Nvidia, a publicly traded company that makes graphics processing units (GPUs), has been focusing its business more and more completely on artificial intelligence (A.I.) after having managed to sell considerable quantities of GPUs for that type of computing work to big companies like Facebook and Google. Those GPUs sit in servers, rather than desktops, laptops, or mobile devices, where Nvidia sticks GPUs for gaming, image processing, and other workloads.
But the use of Nvidia’s GPUs for A.I., and specifically deep learning — an approach that involves training artificial neural networks on bunches of data, such as images, and then getting the neural networks to make inferences about new data — has gained particular traction in the technology industry. Now Nvidia wants to see government agencies adopt and expand their use of deep learning — which today typically relies on GPUs — particularly during the training phase.
“One of the reasons why I’m going to Washington is I want to talk to a lot of government customers and find out what they’re most interested in and what they want to find out about,” Nvidia chief scientist Bill Dally told VentureBeat in an interview. He is scheduled to give a keynote address at Nvidia’s GPU Technology Conference in Washington this week.
[Government agencies] certainly process lots of image data of various kinds, reconnaissance data — whether it’s aircraft, whether it’s cameras on buildings or soldiers in the field, it’s always been the case that people collect far more images than they can act on. Even domestic commercial security applications tend to be used for postmortems — whether watching action like crime being committed or something nobody actually is paying attention to, you download it and go back and pay attention and see who did it.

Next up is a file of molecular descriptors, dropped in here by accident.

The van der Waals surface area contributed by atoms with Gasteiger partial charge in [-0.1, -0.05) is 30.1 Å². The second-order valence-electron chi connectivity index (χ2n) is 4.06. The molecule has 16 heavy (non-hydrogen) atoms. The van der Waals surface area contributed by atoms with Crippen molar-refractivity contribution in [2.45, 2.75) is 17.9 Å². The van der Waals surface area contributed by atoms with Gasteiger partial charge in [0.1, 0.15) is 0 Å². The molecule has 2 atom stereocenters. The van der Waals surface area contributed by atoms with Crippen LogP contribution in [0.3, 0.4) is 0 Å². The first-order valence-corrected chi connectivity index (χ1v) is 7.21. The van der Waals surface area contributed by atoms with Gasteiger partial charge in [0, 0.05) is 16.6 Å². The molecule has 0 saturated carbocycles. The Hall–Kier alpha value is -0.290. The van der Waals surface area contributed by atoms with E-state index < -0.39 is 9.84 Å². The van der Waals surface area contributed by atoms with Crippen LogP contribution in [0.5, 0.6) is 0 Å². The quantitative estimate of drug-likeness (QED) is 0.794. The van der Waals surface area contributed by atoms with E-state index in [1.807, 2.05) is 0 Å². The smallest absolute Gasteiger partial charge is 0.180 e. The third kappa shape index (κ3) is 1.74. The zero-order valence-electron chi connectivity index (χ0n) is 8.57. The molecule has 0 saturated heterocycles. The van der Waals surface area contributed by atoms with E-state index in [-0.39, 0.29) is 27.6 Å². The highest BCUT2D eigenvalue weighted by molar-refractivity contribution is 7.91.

With deep learning, systems get better over time as they receive more information. Nvidia is hoping that government agencies start to grasp that the technology can outperform more traditional machine learning methods.
The corporate event comes a couple of weeks after the White House issued a report on advances in A.I., along with a strategic plan (PDF) that, among other things, suggests that the U.S. “prioritize investments in the next generation of A.I. that will drive discovery and insight and enable the United States to remain a world leader in A.I.”
The move comes as Intel takes steps to gain awareness and eventually market share for deep learning. For one thing, Intel acquired deep learning hardware and software developer Nervana for more than $350 million. Meanwhile, Microsoft has looked to field-programmable gate arrays (FPGAs) to accelerate certain workloads on its Azure public cloud servers. Google has developed tensor processing units (TPUs) for A.I., and it has also been researching the application of quantum computing for A.I.
Dally — who left his position as head of the computer science department at Stanford University to join Nvidia in 2009 — is not confident that these other kinds of infrastructure could be very useful for A.I. at scale. Quantum computing is not used widely in production, Google has not provided extensive information about its TPUs, and FPGAs can be inefficient for a variety of workloads, Dally said. As for Intel? “We’re far enough ahead that we don’t have to worry about them chasing us; they’re many years behind,” he said.